CBS » Assembly Bill 1270 calls for closer, more detailed inspections of the Oroville Dam and new protocols, which include taking a deeper dive into the original design of the dam. The author of the bill, Assemblyman James Gallagher, is pushing for more oversight at the Oroville Dam and more in-depth inspections which he says up until now, were superficial.
U.S. News » The Federal Energy Regulatory Commission is telling owners of the 1,700 other hydroelectric dams it regulates nationally that it expects them to look equally hard at their own organizations and aging dams, in the wake of the sudden collapse of much of first one, then both spillways last February at the 770-foot-tall (235-meter-tall) Oroville Dam, the nation’s tallest.
The Sacramento Bee » The state got hit with another lawsuit over the Oroville Dam emergency, and this one is enormous. Butte County’s district attorney sued the Department of Water Resources on Wednesday for the environmental damage created by last February’s crisis. In particular, District Attorney Michael Ramsey said DWR should have to pay between $34 billion and $51 billion for the tons of concrete, rock and other debris that fell into the Feather River below the dam.
Oroville Mercury Register » Water has resumed flowing through the Hyatt Powerhouse at the base of Oroville Dam. The releases were shut off about 7 a.m. Wednesday for what was called routine maintenance. A few hours later, a small fire forced evacuation of the hydroelectric power plant, but California Department of Water Resources officials said the incidents were not related and the powerhouse was not damaged.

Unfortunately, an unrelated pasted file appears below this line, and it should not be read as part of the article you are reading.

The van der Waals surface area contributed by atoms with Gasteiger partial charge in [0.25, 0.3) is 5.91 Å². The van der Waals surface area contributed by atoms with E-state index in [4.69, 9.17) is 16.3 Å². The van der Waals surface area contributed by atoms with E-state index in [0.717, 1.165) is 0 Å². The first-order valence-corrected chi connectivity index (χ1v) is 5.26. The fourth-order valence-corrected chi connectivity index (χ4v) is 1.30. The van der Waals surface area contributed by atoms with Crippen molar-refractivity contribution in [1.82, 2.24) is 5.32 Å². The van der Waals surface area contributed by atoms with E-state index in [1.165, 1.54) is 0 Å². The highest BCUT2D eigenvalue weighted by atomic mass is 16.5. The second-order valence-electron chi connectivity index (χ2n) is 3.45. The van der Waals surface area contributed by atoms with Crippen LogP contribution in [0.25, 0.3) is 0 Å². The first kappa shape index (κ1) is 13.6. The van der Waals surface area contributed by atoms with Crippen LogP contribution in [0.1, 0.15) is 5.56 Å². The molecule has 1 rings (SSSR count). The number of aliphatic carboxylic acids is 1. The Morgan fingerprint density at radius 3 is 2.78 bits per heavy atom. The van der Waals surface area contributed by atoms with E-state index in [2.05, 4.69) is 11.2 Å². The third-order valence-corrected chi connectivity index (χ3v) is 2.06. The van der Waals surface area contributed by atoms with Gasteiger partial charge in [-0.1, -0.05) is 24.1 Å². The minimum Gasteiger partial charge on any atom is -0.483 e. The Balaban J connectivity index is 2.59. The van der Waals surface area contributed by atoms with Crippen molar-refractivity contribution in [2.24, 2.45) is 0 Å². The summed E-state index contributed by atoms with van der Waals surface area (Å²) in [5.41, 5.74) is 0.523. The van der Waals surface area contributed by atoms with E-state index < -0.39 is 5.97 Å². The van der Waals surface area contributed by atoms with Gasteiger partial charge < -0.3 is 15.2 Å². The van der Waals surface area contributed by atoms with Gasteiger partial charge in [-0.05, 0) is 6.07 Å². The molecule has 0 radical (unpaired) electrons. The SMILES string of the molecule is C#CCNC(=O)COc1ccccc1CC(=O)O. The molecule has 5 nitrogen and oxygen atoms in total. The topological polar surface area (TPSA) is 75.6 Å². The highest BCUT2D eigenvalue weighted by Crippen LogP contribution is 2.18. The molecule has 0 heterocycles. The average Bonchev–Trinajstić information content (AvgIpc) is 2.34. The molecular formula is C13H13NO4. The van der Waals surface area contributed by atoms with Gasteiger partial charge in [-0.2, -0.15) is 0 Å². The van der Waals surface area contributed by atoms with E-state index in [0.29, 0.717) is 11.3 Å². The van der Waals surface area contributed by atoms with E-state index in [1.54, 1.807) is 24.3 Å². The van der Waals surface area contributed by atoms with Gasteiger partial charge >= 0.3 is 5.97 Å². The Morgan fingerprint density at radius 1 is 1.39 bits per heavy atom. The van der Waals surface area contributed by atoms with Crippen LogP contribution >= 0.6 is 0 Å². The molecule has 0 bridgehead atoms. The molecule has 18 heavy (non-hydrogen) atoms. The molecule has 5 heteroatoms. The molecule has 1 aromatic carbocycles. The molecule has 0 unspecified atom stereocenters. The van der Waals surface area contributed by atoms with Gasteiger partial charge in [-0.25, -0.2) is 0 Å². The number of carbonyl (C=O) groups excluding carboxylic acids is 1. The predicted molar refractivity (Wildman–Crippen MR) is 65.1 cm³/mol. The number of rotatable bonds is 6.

The Mercury News » While it has been assumed the federal government will pay 75 percent of the now-$870 million cost for repairing the Oroville Dam spillways, the agency that actually would allocate the money has been hedging on whether that is the case. FEMA has stated it can’t fund a project where the agency determines there was a “lack of maintenance,” and can only provide reimbursements to bring facilities back to their “pre-disaster design,” according to the release.
NBC Bay Area » The memo questions whether the seven dams, which are similar in age, design and construction to Oroville Dam, may have, “potential geologic, structural or performance issues that could jeopardize their ability to safely pass a flood event.” All seven dams listed, along with Oroville Dam, are owned and operated by California DWR.